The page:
April 2, 2014

Paul Greenberg: Death and joy in the spring

Dan Barry: Should South Carolina Jews be forced to maintain this chimney built by Germans serving the Nazis?

Mayra Bitsko: Save me! An alien took over my child's personality

Frank Clayton: Get happy: 20 scientifically proven happiness activities

Susan Scutti: It's Genetic! Obesity and the 'Carb Breakdown' Gene

Lecia Bushak: Why Hand Sanitizer May Actually Harm Your Health

Stacy Rapacon: Great Funds You Can Own for $500 or Less

Cameron Huddleston: 7 Ways to Save on Home Decor

The Kosher Gourmet by Steve Petusevsky Exploring ingredients as edible-stuffed containers (TWO RECIPES + TIPS & TECHINQUES)

Jewish World Review April 22, 2011 / 18 Nissan, 5771

The War on Users of Cold, Allergy Drugs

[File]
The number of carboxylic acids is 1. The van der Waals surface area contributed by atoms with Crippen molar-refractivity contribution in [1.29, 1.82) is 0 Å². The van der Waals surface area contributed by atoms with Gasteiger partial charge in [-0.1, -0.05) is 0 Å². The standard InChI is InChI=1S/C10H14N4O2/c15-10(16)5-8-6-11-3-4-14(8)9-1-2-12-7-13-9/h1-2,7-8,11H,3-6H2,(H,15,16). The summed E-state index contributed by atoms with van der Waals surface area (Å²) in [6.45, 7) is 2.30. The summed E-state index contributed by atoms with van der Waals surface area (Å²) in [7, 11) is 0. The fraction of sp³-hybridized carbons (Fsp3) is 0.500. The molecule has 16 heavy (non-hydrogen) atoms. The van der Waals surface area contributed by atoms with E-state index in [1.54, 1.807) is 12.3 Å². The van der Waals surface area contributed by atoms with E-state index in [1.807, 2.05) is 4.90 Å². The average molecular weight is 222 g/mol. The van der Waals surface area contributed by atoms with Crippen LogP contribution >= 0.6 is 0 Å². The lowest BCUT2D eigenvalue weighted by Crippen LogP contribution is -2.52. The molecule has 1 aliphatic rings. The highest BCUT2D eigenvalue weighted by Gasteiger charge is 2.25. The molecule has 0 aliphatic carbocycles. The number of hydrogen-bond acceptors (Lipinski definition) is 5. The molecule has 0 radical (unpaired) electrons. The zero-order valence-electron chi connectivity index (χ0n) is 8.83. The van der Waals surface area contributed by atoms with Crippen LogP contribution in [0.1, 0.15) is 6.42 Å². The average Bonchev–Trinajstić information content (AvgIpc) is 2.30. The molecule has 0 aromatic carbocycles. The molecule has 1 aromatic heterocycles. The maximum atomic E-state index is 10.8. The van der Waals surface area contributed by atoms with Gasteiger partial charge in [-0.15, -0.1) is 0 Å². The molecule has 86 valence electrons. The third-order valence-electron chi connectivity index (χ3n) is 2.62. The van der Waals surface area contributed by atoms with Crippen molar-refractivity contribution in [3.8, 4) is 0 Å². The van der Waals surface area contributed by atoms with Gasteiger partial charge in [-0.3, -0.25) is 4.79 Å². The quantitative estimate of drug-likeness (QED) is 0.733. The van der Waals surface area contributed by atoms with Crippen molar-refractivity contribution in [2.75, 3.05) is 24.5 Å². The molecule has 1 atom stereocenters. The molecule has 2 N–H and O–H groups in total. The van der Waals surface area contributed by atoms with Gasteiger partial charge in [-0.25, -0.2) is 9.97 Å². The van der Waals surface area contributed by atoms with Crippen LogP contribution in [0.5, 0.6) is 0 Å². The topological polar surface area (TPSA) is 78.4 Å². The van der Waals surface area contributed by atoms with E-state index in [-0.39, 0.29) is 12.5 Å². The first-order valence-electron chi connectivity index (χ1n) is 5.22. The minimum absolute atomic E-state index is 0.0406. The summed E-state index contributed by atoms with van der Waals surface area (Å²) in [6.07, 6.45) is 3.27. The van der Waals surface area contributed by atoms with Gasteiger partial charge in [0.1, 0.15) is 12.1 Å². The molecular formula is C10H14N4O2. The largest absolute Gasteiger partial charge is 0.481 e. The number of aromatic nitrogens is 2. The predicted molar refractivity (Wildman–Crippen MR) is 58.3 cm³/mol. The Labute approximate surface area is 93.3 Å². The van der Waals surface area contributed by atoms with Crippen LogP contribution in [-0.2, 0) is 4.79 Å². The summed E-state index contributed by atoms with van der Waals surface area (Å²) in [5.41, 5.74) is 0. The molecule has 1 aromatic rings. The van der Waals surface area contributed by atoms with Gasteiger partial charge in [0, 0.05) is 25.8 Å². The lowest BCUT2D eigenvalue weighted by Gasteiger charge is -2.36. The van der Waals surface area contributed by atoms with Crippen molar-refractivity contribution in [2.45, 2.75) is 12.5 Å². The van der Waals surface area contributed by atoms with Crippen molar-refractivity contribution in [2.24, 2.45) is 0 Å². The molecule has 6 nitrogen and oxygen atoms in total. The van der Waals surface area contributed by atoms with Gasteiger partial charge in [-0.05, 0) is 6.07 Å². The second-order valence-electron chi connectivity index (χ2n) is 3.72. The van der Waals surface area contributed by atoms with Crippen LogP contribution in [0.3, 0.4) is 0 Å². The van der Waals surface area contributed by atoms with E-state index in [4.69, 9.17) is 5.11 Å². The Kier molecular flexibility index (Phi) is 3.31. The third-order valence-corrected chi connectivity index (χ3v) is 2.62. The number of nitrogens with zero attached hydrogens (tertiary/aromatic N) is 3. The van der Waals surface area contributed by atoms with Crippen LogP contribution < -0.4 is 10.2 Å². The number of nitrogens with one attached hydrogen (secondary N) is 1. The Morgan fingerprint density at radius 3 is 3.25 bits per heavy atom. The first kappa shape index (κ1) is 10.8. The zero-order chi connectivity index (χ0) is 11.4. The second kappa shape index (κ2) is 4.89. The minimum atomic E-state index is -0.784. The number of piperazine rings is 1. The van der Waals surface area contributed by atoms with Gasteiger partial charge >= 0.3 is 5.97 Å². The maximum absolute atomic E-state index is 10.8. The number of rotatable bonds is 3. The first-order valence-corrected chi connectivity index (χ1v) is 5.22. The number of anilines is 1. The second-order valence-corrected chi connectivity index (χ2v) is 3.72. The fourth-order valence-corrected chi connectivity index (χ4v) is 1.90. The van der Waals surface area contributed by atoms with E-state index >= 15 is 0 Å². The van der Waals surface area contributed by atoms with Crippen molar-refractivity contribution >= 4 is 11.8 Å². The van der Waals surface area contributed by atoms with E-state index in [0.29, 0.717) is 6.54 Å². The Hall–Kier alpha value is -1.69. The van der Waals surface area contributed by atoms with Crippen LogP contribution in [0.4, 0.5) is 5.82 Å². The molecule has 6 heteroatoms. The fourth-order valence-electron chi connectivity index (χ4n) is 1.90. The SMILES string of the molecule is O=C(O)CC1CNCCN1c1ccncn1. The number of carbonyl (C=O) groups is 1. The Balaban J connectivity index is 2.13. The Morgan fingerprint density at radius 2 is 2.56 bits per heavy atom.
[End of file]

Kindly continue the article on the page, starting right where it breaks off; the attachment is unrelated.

By Debra J. Saunders

Debra J. Saunders



http://www.JewishWorldReview.com | You know the war on drugs has gone too far when politicians keep ratcheting up restrictions on cold and allergy medications in order to prevent kitchen drug labs from buying pills and converting them into methamphetamine.

In 2005, Congress passed a law requiring consumers to show a driver's license or other ID in order to purchase Sudafed and 14 other over-the-counter cold and allergy medications. The buyer must register in a logbook.

Right after the law passed, the amount of methamphetamine that the Drug Enforcement Administration seized dropped, but then it started to rise. The drug trade has proved to be a crafty, adaptable foe. "Mom and pop" meth labs started "smurfing" — sending people to multiple retailers to buy pills.

Also, users figured out how to "shake and bake" small quantities of meth in 2-liter jugs. Toxic meth labs found a new home — in cars.

Worse, Mexican cartels moved in to fill the vacuum. A 2010 U.N. drug report said there had been a sharp decline in the number of small and medium-sized meth labs in the United States, "although production loss was offset by increasing large-scale manufacture in neighboring Mexico."